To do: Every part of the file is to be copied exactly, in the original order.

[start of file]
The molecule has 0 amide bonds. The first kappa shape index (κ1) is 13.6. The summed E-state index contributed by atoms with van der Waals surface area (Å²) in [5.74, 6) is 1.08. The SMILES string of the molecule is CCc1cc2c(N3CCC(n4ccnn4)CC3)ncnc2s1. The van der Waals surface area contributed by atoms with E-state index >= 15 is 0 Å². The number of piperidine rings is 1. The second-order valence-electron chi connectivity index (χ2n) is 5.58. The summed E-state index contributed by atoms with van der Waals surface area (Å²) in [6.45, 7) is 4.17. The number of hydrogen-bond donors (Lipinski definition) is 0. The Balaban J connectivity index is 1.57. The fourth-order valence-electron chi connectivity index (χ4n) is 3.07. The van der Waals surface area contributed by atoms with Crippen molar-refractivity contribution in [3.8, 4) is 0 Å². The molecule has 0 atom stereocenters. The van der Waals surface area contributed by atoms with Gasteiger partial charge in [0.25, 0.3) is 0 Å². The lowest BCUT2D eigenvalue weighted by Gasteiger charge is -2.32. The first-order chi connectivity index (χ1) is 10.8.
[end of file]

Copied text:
The molecule has 0 amide bonds. The first kappa shape index (κ1) is 13.6. The summed E-state index contributed by atoms with van der Waals surface area (Å²) in [5.74, 6) is 1.08. The SMILES string of the molecule is CCc1cc2c(N3CCC(n4ccnn4)CC3)ncnc2s1. The van der Waals surface area contributed by atoms with E-state index >= 15 is 0 Å². The number of piperidine rings is 1. The second-order valence-electron chi connectivity index (χ2n) is 5.58. The summed E-state index contributed by atoms with van der Waals surface area (Å²) in [6.45, 7) is 4.17. The number of hydrogen-bond donors (Lipinski definition) is 0. The Balaban J connectivity index is 1.57. The fourth-order valence-electron chi connectivity index (χ4n) is 3.07. The van der Waals surface area contributed by atoms with Crippen molar-refractivity contribution in [3.8, 4) is 0 Å². The molecule has 0 atom stereocenters. The van der Waals surface area contributed by atoms with Gasteiger partial charge in [0.25, 0.3) is 0 Å². The lowest BCUT2D eigenvalue weighted by Gasteiger charge is -2.32. The first-order chi connectivity index (χ1) is 10.8.